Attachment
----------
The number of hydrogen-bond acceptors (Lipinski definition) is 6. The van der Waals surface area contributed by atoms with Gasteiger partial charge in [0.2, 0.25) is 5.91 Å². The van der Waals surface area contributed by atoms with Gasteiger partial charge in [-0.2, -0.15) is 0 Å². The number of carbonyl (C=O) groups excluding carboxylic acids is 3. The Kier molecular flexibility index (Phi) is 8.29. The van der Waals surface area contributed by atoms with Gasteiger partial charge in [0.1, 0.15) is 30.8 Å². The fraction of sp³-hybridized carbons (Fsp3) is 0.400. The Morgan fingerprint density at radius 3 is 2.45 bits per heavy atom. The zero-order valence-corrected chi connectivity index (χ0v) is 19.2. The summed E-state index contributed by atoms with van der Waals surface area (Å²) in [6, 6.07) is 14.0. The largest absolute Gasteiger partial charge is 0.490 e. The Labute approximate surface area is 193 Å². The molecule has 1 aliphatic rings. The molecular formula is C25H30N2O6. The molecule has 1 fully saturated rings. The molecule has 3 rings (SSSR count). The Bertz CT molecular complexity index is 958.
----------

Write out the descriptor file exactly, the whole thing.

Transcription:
The number of hydrogen-bond acceptors (Lipinski definition) is 6. The van der Waals surface area contributed by atoms with Gasteiger partial charge in [0.2, 0.25) is 5.91 Å². The van der Waals surface area contributed by atoms with Gasteiger partial charge in [-0.2, -0.15) is 0 Å². The number of carbonyl (C=O) groups excluding carboxylic acids is 3. The Kier molecular flexibility index (Phi) is 8.29. The van der Waals surface area contributed by atoms with Gasteiger partial charge in [0.1, 0.15) is 30.8 Å². The fraction of sp³-hybridized carbons (Fsp3) is 0.400. The Morgan fingerprint density at radius 3 is 2.45 bits per heavy atom. The zero-order valence-corrected chi connectivity index (χ0v) is 19.2. The summed E-state index contributed by atoms with van der Waals surface area (Å²) in [6, 6.07) is 14.0. The largest absolute Gasteiger partial charge is 0.490 e. The Labute approximate surface area is 193 Å². The molecule has 1 aliphatic rings. The molecular formula is C25H30N2O6. The molecule has 1 fully saturated rings. The molecule has 3 rings (SSSR count). The Bertz CT molecular complexity index is 958.